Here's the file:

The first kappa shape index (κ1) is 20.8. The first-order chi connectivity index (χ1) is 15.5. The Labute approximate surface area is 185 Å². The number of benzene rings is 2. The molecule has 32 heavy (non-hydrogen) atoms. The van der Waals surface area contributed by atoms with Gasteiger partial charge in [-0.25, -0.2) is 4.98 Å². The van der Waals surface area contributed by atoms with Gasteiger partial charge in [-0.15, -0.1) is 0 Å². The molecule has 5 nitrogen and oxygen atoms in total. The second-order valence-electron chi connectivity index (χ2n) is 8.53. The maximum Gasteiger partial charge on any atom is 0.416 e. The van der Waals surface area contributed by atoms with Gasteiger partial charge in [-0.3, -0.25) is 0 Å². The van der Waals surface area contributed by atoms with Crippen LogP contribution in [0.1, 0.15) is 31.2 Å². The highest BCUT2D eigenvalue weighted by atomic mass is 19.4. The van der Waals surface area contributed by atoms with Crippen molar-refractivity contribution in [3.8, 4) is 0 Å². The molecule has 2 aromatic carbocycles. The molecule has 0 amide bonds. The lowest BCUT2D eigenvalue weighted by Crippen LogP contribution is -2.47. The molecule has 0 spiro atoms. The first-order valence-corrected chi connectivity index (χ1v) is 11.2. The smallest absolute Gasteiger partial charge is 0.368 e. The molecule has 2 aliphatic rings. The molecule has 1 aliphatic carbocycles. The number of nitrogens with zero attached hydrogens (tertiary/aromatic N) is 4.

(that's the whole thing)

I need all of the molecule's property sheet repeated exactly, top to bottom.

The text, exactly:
The first kappa shape index (κ1) is 20.8. The first-order chi connectivity index (χ1) is 15.5. The Labute approximate surface area is 185 Å². The number of benzene rings is 2. The molecule has 32 heavy (non-hydrogen) atoms. The van der Waals surface area contributed by atoms with Gasteiger partial charge in [-0.25, -0.2) is 4.98 Å². The van der Waals surface area contributed by atoms with Gasteiger partial charge in [-0.15, -0.1) is 0 Å². The molecule has 5 nitrogen and oxygen atoms in total. The second-order valence-electron chi connectivity index (χ2n) is 8.53. The maximum Gasteiger partial charge on any atom is 0.416 e. The van der Waals surface area contributed by atoms with Gasteiger partial charge in [-0.3, -0.25) is 0 Å². The van der Waals surface area contributed by atoms with Crippen LogP contribution in [0.1, 0.15) is 31.2 Å². The highest BCUT2D eigenvalue weighted by atomic mass is 19.4. The van der Waals surface area contributed by atoms with Crippen molar-refractivity contribution in [3.8, 4) is 0 Å². The molecule has 2 aromatic carbocycles. The molecule has 0 amide bonds. The lowest BCUT2D eigenvalue weighted by Crippen LogP contribution is -2.47. The molecule has 0 spiro atoms. The first-order valence-corrected chi connectivity index (χ1v) is 11.2. The smallest absolute Gasteiger partial charge is 0.368 e. The molecule has 2 aliphatic rings. The molecule has 1 aliphatic carbocycles. The number of nitrogens with zero attached hydrogens (tertiary/aromatic N) is 4.